And Donna was totally alone.
She explored, hyperaware of every sound, every smell – pine needles shifting and quietly crunching beneath her feet, the varying scents of oak and cypress, and of the animals that must not be very far away. Night after night, she learned this place, cliffs to brooks to the ocean, narrow strip of wet sand and rock of a beach.
Until, one night, there was someone there.
She’d been exploring again, and had found a grove that she hadn’t seen before – no, that hadn’t been there before, she was sure of it. There were shields on it, shields like the Library’s, that parted before her like the Library’s, warm and familiar.
And, before her, in the heart of the grove, leaning against one of the seven enormous trees that circled it…
I am not alone.
The woman smiled – a kind, soft smile. No, Donna. You’re not.
Donna’s eyes widened, mind racing. This isn’t how this dream goes.
The woman shrugged, long dark hair spilling over her shoulders. This is not a dream, sweetheart. Not really. Nor is it really a memory.
What is it?
Everything, I suppose. This is the beginning of our people, this forest, this grove. And this – what you’re experiencing now – this is the awakening of your gifts. And of your responsibilities.
This - Donna took a deep breath – Am I to be Kithraya of my House?
Such a large thing to be, the woman murmured.
My mama says that I’m a likely candidate. I – I’ve had training.
What manner of training?
I’ve studied. History and government, stuff like that.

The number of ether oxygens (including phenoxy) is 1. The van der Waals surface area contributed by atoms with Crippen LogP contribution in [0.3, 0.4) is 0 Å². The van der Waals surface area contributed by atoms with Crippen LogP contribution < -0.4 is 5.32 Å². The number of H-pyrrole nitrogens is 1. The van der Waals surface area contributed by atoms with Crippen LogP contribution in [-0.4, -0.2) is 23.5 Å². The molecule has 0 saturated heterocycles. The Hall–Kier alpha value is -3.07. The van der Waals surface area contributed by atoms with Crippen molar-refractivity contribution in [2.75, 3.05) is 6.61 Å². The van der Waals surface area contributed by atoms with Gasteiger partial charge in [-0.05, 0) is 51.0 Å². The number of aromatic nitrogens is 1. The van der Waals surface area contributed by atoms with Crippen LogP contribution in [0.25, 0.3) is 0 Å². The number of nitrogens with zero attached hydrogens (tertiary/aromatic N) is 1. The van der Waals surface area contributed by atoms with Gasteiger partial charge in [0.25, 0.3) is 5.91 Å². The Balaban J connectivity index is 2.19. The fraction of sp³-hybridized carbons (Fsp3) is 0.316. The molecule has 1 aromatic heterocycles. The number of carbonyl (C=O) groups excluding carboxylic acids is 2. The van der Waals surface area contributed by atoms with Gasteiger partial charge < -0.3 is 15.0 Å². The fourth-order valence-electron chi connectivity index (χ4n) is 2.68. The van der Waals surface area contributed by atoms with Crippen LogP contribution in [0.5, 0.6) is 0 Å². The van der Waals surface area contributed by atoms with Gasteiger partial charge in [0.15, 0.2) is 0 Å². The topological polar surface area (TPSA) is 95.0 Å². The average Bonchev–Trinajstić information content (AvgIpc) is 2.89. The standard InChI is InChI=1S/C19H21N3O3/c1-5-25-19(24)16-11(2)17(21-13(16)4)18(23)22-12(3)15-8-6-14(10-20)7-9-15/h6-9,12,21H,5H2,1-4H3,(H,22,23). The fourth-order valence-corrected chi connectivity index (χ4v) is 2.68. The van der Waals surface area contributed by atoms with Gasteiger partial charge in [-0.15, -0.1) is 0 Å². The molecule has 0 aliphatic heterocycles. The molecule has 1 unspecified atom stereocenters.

The woman nodded. It’s a start. It’s certainly more than I had.
You were Kithraya?
I was, yes. And now you will be.
Donna closed her eyes, and she sank to the cool, crisp grass. She felt the woman kneeling beside her, felt her concern. It feels – it is such a big thing. The responsibility.
It is. But you will grow into it. I have faith in you, Donna. And, of course, I will be with you. I will always be with you, me and all of the Kithrayna before me.
She opened her eyes and studied the woman. She had a quiet, graceful, ageless beauty, and Donna wondered if she ever would grow into it, ever be like this. You said it was a start. The studying. What do I do next?
A smile of approval, and – Now you study people, as well as books. Do not wall yourself away in the Library, Donna - know your people. Know as much of Shayara as you can. And let your heart lead you. Too many have not. Do not be afraid to love. Your heart will be needed, I think. She squeezed Donna’s hand. And now, you wake.
Please, no – not yet. I’m not ready to leave the grove yet.
None of us ever have been. She helped Donna to her feet, pulled her close. And darling, please…
Tell your mother it was not her fault.
The woman backed away, deep eyes full of sorrow and love; she squeezed Donna’s hands one last time and was gone, grove and forest and world fading around her, her soft smile and grace.
And Donna woke. Knowing.
* Donna's about 12 here, average age for starting to come into her powers.
* I knew that Margaret - the previous Kithraya - knew Donna's mother, but Tell your mother it was not her fault came as a surprise.
* The heart platitudes may sound cheesy, but they're true; for too many years, the Talthar Kithrayna have closed themselves off from their people, lived separate lives. Donna will be the first... in this century, at the very least (that being the 20th at the time) to have associates rather than servants, to have a House open to all. And it's Donna's heart that will lead her to rebel and to seek out the true Lishaya, and to help bring her to healing when she finds her. Donna is, at this point, one of those children who takes everything so seriously; without Margaret's gentle nudging, here and in the future, she could just as easily have walled herself off into ascetic study, and none of our story would ever have happened.